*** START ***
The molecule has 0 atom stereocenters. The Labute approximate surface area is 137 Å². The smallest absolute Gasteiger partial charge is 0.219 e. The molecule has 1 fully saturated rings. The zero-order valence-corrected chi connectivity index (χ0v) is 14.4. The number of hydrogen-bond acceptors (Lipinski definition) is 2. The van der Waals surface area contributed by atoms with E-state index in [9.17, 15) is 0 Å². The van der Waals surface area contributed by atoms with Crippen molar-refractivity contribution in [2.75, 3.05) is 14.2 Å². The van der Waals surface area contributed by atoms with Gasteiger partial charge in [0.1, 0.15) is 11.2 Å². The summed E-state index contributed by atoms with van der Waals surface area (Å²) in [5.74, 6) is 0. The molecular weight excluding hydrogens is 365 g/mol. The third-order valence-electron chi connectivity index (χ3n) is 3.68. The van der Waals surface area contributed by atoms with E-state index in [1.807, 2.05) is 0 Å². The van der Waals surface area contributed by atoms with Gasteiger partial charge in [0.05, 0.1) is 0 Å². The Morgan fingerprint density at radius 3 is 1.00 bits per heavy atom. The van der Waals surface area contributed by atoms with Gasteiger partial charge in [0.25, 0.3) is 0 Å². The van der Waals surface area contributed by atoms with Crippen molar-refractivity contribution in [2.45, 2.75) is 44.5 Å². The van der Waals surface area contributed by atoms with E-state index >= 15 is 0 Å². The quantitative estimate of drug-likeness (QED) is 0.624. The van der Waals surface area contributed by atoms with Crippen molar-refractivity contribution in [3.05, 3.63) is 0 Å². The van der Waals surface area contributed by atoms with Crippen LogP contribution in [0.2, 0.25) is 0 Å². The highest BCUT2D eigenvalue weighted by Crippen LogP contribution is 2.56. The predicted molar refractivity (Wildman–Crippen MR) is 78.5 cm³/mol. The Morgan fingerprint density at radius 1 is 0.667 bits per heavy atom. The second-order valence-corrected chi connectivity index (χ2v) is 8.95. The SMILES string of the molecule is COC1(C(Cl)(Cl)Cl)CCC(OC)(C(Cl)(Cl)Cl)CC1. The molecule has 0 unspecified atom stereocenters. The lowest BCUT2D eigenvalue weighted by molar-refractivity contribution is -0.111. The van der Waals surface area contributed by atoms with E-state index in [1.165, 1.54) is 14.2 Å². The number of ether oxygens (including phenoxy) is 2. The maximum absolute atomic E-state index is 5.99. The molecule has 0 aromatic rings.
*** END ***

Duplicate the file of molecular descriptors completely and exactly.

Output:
The molecule has 0 atom stereocenters. The Labute approximate surface area is 137 Å². The smallest absolute Gasteiger partial charge is 0.219 e. The molecule has 1 fully saturated rings. The zero-order valence-corrected chi connectivity index (χ0v) is 14.4. The number of hydrogen-bond acceptors (Lipinski definition) is 2. The van der Waals surface area contributed by atoms with E-state index in [9.17, 15) is 0 Å². The van der Waals surface area contributed by atoms with Crippen molar-refractivity contribution in [2.75, 3.05) is 14.2 Å². The van der Waals surface area contributed by atoms with Gasteiger partial charge in [0.1, 0.15) is 11.2 Å². The summed E-state index contributed by atoms with van der Waals surface area (Å²) in [5.74, 6) is 0. The molecular weight excluding hydrogens is 365 g/mol. The third-order valence-electron chi connectivity index (χ3n) is 3.68. The van der Waals surface area contributed by atoms with E-state index in [1.807, 2.05) is 0 Å². The van der Waals surface area contributed by atoms with Gasteiger partial charge in [0.05, 0.1) is 0 Å². The Morgan fingerprint density at radius 3 is 1.00 bits per heavy atom. The van der Waals surface area contributed by atoms with Gasteiger partial charge in [0.25, 0.3) is 0 Å². The van der Waals surface area contributed by atoms with Crippen molar-refractivity contribution in [2.45, 2.75) is 44.5 Å². The van der Waals surface area contributed by atoms with E-state index >= 15 is 0 Å². The quantitative estimate of drug-likeness (QED) is 0.624. The van der Waals surface area contributed by atoms with Crippen molar-refractivity contribution in [3.05, 3.63) is 0 Å². The van der Waals surface area contributed by atoms with Crippen LogP contribution in [0.2, 0.25) is 0 Å². The highest BCUT2D eigenvalue weighted by Crippen LogP contribution is 2.56. The predicted molar refractivity (Wildman–Crippen MR) is 78.5 cm³/mol. The Morgan fingerprint density at radius 1 is 0.667 bits per heavy atom. The second-order valence-corrected chi connectivity index (χ2v) is 8.95. The SMILES string of the molecule is COC1(C(Cl)(Cl)Cl)CCC(OC)(C(Cl)(Cl)Cl)CC1. The molecule has 0 unspecified atom stereocenters. The lowest BCUT2D eigenvalue weighted by molar-refractivity contribution is -0.111. The van der Waals surface area contributed by atoms with E-state index in [1.165, 1.54) is 14.2 Å². The number of ether oxygens (including phenoxy) is 2. The maximum absolute atomic E-state index is 5.99. The molecule has 0 aromatic rings.